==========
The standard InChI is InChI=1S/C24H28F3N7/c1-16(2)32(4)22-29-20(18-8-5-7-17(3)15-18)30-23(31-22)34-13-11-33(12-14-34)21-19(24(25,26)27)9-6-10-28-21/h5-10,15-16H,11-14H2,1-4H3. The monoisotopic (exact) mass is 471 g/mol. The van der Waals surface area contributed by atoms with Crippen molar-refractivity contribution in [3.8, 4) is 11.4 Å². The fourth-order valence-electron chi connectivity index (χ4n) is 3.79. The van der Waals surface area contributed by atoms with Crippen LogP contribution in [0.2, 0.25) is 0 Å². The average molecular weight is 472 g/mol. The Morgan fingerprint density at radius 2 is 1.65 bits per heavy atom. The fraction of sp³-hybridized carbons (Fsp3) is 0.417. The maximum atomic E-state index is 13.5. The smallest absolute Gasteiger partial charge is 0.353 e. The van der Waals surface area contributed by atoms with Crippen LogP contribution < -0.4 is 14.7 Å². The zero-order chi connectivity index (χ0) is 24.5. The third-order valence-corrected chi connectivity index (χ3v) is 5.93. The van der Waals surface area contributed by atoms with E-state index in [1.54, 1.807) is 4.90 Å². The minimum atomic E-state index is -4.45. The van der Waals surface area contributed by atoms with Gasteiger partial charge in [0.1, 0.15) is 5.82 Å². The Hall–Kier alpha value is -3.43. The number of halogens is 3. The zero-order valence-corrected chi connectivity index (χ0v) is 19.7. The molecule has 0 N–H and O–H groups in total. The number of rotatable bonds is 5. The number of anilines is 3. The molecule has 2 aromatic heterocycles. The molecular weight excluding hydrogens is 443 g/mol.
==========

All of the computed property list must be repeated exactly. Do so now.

The standard InChI is InChI=1S/C24H28F3N7/c1-16(2)32(4)22-29-20(18-8-5-7-17(3)15-18)30-23(31-22)34-13-11-33(12-14-34)21-19(24(25,26)27)9-6-10-28-21/h5-10,15-16H,11-14H2,1-4H3. The monoisotopic (exact) mass is 471 g/mol. The van der Waals surface area contributed by atoms with Crippen molar-refractivity contribution in [3.8, 4) is 11.4 Å². The fourth-order valence-electron chi connectivity index (χ4n) is 3.79. The van der Waals surface area contributed by atoms with Crippen LogP contribution in [0.2, 0.25) is 0 Å². The average molecular weight is 472 g/mol. The Morgan fingerprint density at radius 2 is 1.65 bits per heavy atom. The fraction of sp³-hybridized carbons (Fsp3) is 0.417. The maximum atomic E-state index is 13.5. The smallest absolute Gasteiger partial charge is 0.353 e. The van der Waals surface area contributed by atoms with Crippen LogP contribution < -0.4 is 14.7 Å². The zero-order chi connectivity index (χ0) is 24.5. The third-order valence-corrected chi connectivity index (χ3v) is 5.93. The van der Waals surface area contributed by atoms with E-state index in [1.54, 1.807) is 4.90 Å². The minimum atomic E-state index is -4.45. The van der Waals surface area contributed by atoms with Gasteiger partial charge in [0.1, 0.15) is 5.82 Å². The Hall–Kier alpha value is -3.43. The number of halogens is 3. The zero-order valence-corrected chi connectivity index (χ0v) is 19.7. The molecule has 0 N–H and O–H groups in total. The number of rotatable bonds is 5. The number of anilines is 3. The molecule has 2 aromatic heterocycles. The molecular weight excluding hydrogens is 443 g/mol.